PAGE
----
The following article is taken from Beeton's 'All About Gardening' published in 1871.
No better form can be devised for a kitchen-garden than a square, subdivided
by two centre walks, as in fig. I, or a long parallelogram, as fig. 2.
Something like fig. 3 has been recommended by Mr. London and others, the rounded part being a fruit-garden.
The same figure might also be rounded at both ends. The centre walk should pass through close at each end, a represents the wall; b, fruit-tree border, ten feetwide; c, walk, six feet wide; and d, border for dwarf trees or bushes, or the culture of strawberries, &c., six feet wide. Whatever shape be adopted, borders should always be introduced on each side of the main walks. Nothing tends more to relieve the heavy appearance of large masses of vegetables than such borders. They are separated from the main vegetable compartments by small walks, from 18 inches to two feet wide. These walks can be edged with pebbles, and have a sprinkling of gravel, or simply cut off as alleys, and left solid earth. If formed of some hard substance, all the wheeling can be performed on them instead of on the main walks.
Perhaps the nearer to a level a kitchen-garden can be formed, the better. A slight inclination to the south-east, south, or west, might be an advantage; on no account should it incline to the north. Some gardens, however, are formed on the side of a hill, and prove very productive. Where the garden is nearly level, it may often be desirable to give fruit-tree borders a considerable inclination, to get the benefit of the sun's rays and insure thorough drainage. Borders against the wall may be sloped in directions opposite to those which line the inner side of the walk. These borders have also a good effect laid on in round ridges.
It is also in kitchen-gardens a good plan to throw up sloping banks or zigzag ridges for early and late crops. The south front of such banks, especially if a thatched hurdle or some other check to the wind is placed on the top, is equal to a south border; and the north side is equally useful for late strawberries, salading in hot weather, &c. Such banks are also most useful for training peas, &c., on table-trestles, within one foot or 18 inches of the surface. Some of the borders at the side of the walk might also be occupied by iron wire for training trees. One should be devoted to raspberries, planted three feet from the walks, and trained to a handrail at the side of the walk, from three to four feet high.|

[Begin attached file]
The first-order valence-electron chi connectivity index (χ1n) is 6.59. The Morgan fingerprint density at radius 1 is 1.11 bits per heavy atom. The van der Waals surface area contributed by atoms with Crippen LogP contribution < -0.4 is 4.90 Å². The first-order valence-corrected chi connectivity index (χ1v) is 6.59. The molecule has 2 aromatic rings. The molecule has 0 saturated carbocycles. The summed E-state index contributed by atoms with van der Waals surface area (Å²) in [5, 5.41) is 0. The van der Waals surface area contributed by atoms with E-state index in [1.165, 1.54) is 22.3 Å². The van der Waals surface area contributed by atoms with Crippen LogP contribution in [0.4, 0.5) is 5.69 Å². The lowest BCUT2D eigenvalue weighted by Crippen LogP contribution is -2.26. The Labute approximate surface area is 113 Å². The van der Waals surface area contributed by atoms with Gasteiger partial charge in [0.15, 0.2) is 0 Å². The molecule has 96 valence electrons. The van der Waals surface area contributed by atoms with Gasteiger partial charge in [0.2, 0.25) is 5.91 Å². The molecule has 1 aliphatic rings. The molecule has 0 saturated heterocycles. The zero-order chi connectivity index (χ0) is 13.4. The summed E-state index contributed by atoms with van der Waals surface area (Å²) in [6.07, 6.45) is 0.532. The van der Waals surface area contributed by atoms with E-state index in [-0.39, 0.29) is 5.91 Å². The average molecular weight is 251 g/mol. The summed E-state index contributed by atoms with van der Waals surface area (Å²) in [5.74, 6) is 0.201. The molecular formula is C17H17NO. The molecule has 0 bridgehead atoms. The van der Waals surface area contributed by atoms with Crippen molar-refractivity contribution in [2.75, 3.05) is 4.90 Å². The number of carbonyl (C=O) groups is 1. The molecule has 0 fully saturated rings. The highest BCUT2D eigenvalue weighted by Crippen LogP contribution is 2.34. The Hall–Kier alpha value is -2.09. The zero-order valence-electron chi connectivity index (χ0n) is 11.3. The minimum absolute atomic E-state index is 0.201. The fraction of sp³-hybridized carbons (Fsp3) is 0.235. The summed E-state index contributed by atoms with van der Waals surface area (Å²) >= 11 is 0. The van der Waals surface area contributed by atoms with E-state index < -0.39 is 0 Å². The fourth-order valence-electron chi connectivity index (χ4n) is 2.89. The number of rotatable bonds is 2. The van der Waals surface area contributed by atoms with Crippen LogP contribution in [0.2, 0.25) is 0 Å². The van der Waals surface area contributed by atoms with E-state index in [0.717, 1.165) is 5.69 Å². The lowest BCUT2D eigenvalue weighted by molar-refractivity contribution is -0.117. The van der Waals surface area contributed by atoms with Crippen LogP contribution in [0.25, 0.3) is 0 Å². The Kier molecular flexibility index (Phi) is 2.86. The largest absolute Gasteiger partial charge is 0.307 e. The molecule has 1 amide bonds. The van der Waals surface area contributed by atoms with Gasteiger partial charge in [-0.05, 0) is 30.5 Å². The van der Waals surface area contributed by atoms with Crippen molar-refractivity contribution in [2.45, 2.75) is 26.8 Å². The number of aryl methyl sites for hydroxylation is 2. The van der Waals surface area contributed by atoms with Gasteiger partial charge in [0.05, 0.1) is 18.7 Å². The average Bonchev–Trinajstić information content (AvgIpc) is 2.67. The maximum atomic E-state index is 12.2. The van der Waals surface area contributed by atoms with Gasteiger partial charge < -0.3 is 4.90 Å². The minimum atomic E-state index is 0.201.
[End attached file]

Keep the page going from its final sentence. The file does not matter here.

The size of the kitchen-garden must depend upon the demands upon it, and the mode of culture adopted. It is bad policy to have it too large. It should be kept in the highest state of cultivation, and its productive powers stimulated to the utmost by liberal dressings of manure. The soil should be trenched at least four feet deep, and drained a foot deeper. All the coarse vegetables, such as Jerusalem and globe artichokes, horseradish, rhubarb, &c., should be grown outside the walls, if possible, in a slip by themselves. Herbs should have a border devoted to them, and be grown in beds three feet wide. Thus cultivated, the back-garden becomes a source of interest and an object of beauty.
If the soil in the kitchen-garden is naturally good loam, no more is required than to mix a quantity of well-rotted dung with it before throwing it back into the trench, making the borders slope gradually towards the paths. If the soil requires improving, get a quantity of friable loam, mix rotten dung with it in the proportion of one part dung to three parts loam, and mix this again with the soil of the border where the trees are to stand. Plant healthy young trees of peach, nectarine, and apricot, and, if desirable, with grape-vines and figs: these ought to be placed 12 or 15 feet apart. We have seen a very convenient plan of growing grapes on a wall between the peaches. The latter were placed 15 feet apart, and a vine planted in each space halfway between; the vine was carried in a single stem to the top of the wall, where it divided into two stems, which were trained right and left under the coping; and as they were pruned on the spur system, they took up little room, and did not interfere with the other trees. On the east and west walls plant trained trees of plums, cherries, pears, and mulberries, after the same rule, but without the same precaution as to soil, as a these are not so particular.
In draining the kitchen-garden, one of the drains ought to run the whole length of the south border; for where peaches, nectarines, and especially apricots, are to be cultivated, the ground should be thoroughly drained.